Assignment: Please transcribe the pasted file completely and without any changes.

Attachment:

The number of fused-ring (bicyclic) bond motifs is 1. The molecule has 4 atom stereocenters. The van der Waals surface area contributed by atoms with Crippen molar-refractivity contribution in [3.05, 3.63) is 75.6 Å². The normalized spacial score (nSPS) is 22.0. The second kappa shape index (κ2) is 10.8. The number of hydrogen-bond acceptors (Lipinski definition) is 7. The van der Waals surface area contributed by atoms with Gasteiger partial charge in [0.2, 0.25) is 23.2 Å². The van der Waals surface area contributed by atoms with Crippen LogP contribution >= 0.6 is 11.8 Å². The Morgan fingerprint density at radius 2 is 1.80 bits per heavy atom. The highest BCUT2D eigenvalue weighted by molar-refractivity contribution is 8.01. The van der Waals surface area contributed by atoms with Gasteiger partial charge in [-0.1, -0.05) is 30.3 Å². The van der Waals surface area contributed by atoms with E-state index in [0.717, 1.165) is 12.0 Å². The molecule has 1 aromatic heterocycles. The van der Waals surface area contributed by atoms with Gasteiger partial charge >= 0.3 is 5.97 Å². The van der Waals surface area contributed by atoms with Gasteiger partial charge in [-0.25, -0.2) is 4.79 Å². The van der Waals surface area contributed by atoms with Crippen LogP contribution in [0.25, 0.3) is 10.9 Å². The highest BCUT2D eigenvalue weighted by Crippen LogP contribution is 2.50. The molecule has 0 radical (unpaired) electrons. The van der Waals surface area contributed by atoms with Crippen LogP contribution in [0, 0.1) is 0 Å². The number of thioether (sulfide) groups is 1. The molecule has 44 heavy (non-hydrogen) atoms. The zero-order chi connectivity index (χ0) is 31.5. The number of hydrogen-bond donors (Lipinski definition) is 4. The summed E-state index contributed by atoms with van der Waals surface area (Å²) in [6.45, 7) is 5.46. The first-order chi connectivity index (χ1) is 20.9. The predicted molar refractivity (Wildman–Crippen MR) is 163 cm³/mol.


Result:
The number of fused-ring (bicyclic) bond motifs is 1. The molecule has 4 atom stereocenters. The van der Waals surface area contributed by atoms with Crippen molar-refractivity contribution in [3.05, 3.63) is 75.6 Å². The normalized spacial score (nSPS) is 22.0. The second kappa shape index (κ2) is 10.8. The number of hydrogen-bond acceptors (Lipinski definition) is 7. The van der Waals surface area contributed by atoms with Gasteiger partial charge in [0.2, 0.25) is 23.2 Å². The van der Waals surface area contributed by atoms with Crippen LogP contribution >= 0.6 is 11.8 Å². The Morgan fingerprint density at radius 2 is 1.80 bits per heavy atom. The highest BCUT2D eigenvalue weighted by molar-refractivity contribution is 8.01. The van der Waals surface area contributed by atoms with Gasteiger partial charge in [-0.1, -0.05) is 30.3 Å². The van der Waals surface area contributed by atoms with E-state index in [0.717, 1.165) is 12.0 Å². The molecule has 1 aromatic heterocycles. The van der Waals surface area contributed by atoms with Gasteiger partial charge >= 0.3 is 5.97 Å². The van der Waals surface area contributed by atoms with Gasteiger partial charge in [-0.25, -0.2) is 4.79 Å². The van der Waals surface area contributed by atoms with Crippen LogP contribution in [0.25, 0.3) is 10.9 Å². The highest BCUT2D eigenvalue weighted by Crippen LogP contribution is 2.50. The molecule has 0 radical (unpaired) electrons. The van der Waals surface area contributed by atoms with Crippen LogP contribution in [0, 0.1) is 0 Å². The number of thioether (sulfide) groups is 1. The molecule has 44 heavy (non-hydrogen) atoms. The zero-order chi connectivity index (χ0) is 31.5. The number of hydrogen-bond donors (Lipinski definition) is 4. The summed E-state index contributed by atoms with van der Waals surface area (Å²) in [6.45, 7) is 5.46. The first-order chi connectivity index (χ1) is 20.9. The predicted molar refractivity (Wildman–Crippen MR) is 163 cm³/mol.